Ever since we bought our house in New Mexico, we've been wanting to visit the nearby Bisti/De-Na-Zin Wilderness (aka the Bisti Badlands). Winter can be a tricky time to visit since it can get very muddy. In early February, after a few weeks of dry weather, we loaded up our Jeep and drove the hour and a half south for a dog adventure day.
Protip: Let me tell you now how to pronounce it so you're not like me and pronounce it wrong for months: Bis-tie (not Bis-tee).
Since we hadn't been there before, and the area is known for having poor-to-no cell reception, we chose to visit mid-day. Most photographers visit Bisti at sunrise or sunset for the best lighting, but since it was our first time there we didn't want to be driving either direction in the dark, or finding our way back to the car in the dark! Since our visit, we've purchased a class B campervan and can't wait to go back for an overnight visit and have better lighting for photos! (After stay-at-home restrictions are lifted, of course!)
This is one adventure where you'll really benefit from doing your research ahead of time. There are no marked trails so you'll need to know where you're going and pay attention. Download offline maps to your phone, bring your GPS device (if you have one), make a plan for what you want to see, etc. It would be impossible to see everything in one day so you'll need to prioritize. Here are some of the sites we found helpful:
You can enter the wilderness either from the west (Bisti) or east (De-Na-Zin) entrance. The west is the more popular choice because it's closer to the highway and the cool stuff to see is more condensed into one walkable area; the east is less crowded and has more large land shapes like hills. The western end actually has two parking lots, but the northern one is not as well known and is harder to find.
The southwest parking lot is the most popular and easiest to find, and it's prominently marked, even on Google Maps. To get there, take the paved state road 371, it's about a 3-mile drive on dirt/gravel road to the southwest main parking area. If you see other routes to that parking lot on your map, they are either blocked or non-existent. The roads are in general in good enough condition and any passenger car will be fine. Watch for rocks on the road and slow down a lot before turns. If you're visiting the east end, make sure you know where the turn is, as it's hard to spot.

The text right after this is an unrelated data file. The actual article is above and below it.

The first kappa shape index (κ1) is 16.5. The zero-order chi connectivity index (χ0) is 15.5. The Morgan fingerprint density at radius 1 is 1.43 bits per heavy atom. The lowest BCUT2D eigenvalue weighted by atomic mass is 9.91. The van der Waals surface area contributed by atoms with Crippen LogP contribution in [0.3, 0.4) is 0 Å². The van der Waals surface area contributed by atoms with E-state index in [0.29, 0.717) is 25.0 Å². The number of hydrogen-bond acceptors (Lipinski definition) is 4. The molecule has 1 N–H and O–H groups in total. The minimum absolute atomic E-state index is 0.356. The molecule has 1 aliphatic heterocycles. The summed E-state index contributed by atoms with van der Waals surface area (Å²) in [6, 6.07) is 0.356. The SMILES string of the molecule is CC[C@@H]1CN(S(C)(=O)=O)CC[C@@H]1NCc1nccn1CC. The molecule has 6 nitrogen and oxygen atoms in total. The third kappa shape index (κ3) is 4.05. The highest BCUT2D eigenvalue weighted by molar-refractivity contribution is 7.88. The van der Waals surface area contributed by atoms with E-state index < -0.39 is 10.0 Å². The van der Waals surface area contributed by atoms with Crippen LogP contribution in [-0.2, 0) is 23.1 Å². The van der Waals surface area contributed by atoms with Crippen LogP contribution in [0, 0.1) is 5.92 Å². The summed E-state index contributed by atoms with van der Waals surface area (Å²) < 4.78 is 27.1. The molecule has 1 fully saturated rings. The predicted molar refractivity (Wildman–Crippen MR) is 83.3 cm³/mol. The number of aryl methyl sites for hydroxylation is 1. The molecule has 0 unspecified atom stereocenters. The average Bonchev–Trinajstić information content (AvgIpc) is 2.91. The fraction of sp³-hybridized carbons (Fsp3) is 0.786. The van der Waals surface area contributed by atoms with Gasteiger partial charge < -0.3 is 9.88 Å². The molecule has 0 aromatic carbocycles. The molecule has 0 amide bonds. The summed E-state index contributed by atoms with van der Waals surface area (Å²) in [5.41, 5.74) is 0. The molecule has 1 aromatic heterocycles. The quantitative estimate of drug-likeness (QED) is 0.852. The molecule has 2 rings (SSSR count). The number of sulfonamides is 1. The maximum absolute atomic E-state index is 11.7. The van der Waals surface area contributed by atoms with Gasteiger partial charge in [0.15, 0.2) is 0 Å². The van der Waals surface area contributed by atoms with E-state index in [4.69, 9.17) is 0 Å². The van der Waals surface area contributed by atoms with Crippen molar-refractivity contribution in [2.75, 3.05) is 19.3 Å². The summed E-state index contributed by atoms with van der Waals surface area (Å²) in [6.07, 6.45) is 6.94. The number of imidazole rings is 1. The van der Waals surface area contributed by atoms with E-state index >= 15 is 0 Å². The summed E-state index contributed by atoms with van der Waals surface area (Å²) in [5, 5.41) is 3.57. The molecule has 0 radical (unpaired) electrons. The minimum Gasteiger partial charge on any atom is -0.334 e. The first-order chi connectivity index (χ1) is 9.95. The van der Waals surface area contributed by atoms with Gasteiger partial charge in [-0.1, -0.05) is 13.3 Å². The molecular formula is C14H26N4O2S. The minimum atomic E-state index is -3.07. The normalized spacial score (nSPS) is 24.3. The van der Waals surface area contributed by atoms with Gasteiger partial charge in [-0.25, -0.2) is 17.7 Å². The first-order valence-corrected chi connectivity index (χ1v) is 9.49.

Bisti is primarily managed by BLM, with the exception of a few parcels of Navajo land within the boundaries, and as of our writing, there is no entrance fee or booth. There is no water and no trash service, but there is a newly-built pit toilet. We saw websites warning to not let dogs go in the water near the parking lot, as it's run-off from a nearby uncapped oil well.
Before you get to see things like this:
You'll walk through an area like this:
Be patient. It's about a mile walk from the parking area to the first photo-op, some of it in soft desert sand. Keep the creek on your left and aim just to the left of the two red hills in the distance, that's where the hoodoos start to show up.
We kept Lily and Mushy on leash until we got far enough in that we didn't see another person around.
The dogs had a great time exploring!
Lily didn't know why we wanted her to sit here, but she was happy to oblige.
So interesting to see how water has sculpted this landscape.
And the colors in some areas are stunning!
This is one of the most well-known spots within Bisti, the "cracked eggs" in an area called "the nursery" or "alien hatchery." For the full photographer experience, plan to arrive before sunrise.
We took a break in the hills behind the nursery and gave the dogs some water and snacks.
About 70 million years ago, this area now known as Bisti was a coastal rain forest where dinosaurs ruled. Some of the trees can still be found almost intact. And in 1998 the "bisti beast" was discovered; a tyrannosaur that would have been about 30 feet long and weighed roughly 3 tons.
Bisti and De-Na-Zin are beautiful, in their very unique way. The shapes you see here often consist of soft sandstone on top of nothing but dirt, and almost everything pretty here is precariously balanced and about to fall down already, so please limit climbing, keep your kids & dogs under control, and watch your step. A few acres of the wilderness is Navajo land surrounding their sacred places, and you really can't tell where the borders are when hiking there, so please treat the whole area as important to someone. Leave it like you found it, for the next visitor to enjoy!